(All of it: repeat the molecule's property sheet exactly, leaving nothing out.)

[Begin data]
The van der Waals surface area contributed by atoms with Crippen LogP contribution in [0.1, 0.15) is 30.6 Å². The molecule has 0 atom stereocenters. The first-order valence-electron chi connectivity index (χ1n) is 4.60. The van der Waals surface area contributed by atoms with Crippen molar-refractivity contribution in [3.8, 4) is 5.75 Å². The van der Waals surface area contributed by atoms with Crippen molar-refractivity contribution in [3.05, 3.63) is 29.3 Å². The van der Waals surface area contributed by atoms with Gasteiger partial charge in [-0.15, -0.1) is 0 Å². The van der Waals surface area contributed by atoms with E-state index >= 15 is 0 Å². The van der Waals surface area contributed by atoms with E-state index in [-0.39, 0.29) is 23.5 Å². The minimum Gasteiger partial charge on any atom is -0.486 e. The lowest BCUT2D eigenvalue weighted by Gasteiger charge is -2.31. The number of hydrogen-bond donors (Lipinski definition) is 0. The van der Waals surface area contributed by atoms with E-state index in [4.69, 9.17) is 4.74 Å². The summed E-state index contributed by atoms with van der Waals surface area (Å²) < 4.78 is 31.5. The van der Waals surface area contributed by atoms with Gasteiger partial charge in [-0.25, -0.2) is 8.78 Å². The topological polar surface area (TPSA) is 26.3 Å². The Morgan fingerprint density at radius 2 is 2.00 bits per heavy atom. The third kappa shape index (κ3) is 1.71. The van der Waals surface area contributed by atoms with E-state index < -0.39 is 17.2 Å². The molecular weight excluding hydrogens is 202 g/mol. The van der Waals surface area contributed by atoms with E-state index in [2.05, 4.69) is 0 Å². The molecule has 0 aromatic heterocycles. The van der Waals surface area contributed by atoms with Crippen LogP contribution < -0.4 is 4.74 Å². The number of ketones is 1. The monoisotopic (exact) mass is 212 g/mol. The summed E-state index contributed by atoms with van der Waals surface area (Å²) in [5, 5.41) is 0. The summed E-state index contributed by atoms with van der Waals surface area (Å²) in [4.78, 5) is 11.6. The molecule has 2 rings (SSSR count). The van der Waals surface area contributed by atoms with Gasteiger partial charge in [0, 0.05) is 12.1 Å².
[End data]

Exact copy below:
The van der Waals surface area contributed by atoms with Crippen LogP contribution in [0.1, 0.15) is 30.6 Å². The molecule has 0 atom stereocenters. The first-order valence-electron chi connectivity index (χ1n) is 4.60. The van der Waals surface area contributed by atoms with Crippen molar-refractivity contribution in [3.8, 4) is 5.75 Å². The van der Waals surface area contributed by atoms with Crippen molar-refractivity contribution in [3.05, 3.63) is 29.3 Å². The van der Waals surface area contributed by atoms with Gasteiger partial charge in [-0.15, -0.1) is 0 Å². The van der Waals surface area contributed by atoms with E-state index >= 15 is 0 Å². The van der Waals surface area contributed by atoms with E-state index in [-0.39, 0.29) is 23.5 Å². The minimum Gasteiger partial charge on any atom is -0.486 e. The lowest BCUT2D eigenvalue weighted by Gasteiger charge is -2.31. The number of hydrogen-bond donors (Lipinski definition) is 0. The van der Waals surface area contributed by atoms with E-state index in [4.69, 9.17) is 4.74 Å². The summed E-state index contributed by atoms with van der Waals surface area (Å²) < 4.78 is 31.5. The van der Waals surface area contributed by atoms with Gasteiger partial charge in [-0.25, -0.2) is 8.78 Å². The topological polar surface area (TPSA) is 26.3 Å². The Morgan fingerprint density at radius 2 is 2.00 bits per heavy atom. The third kappa shape index (κ3) is 1.71. The van der Waals surface area contributed by atoms with E-state index < -0.39 is 17.2 Å². The molecular weight excluding hydrogens is 202 g/mol. The van der Waals surface area contributed by atoms with E-state index in [2.05, 4.69) is 0 Å². The molecule has 0 aromatic heterocycles. The van der Waals surface area contributed by atoms with Crippen LogP contribution < -0.4 is 4.74 Å². The number of ketones is 1. The monoisotopic (exact) mass is 212 g/mol. The summed E-state index contributed by atoms with van der Waals surface area (Å²) in [5, 5.41) is 0. The summed E-state index contributed by atoms with van der Waals surface area (Å²) in [4.78, 5) is 11.6. The molecule has 2 rings (SSSR count). The van der Waals surface area contributed by atoms with Gasteiger partial charge in [0, 0.05) is 12.1 Å².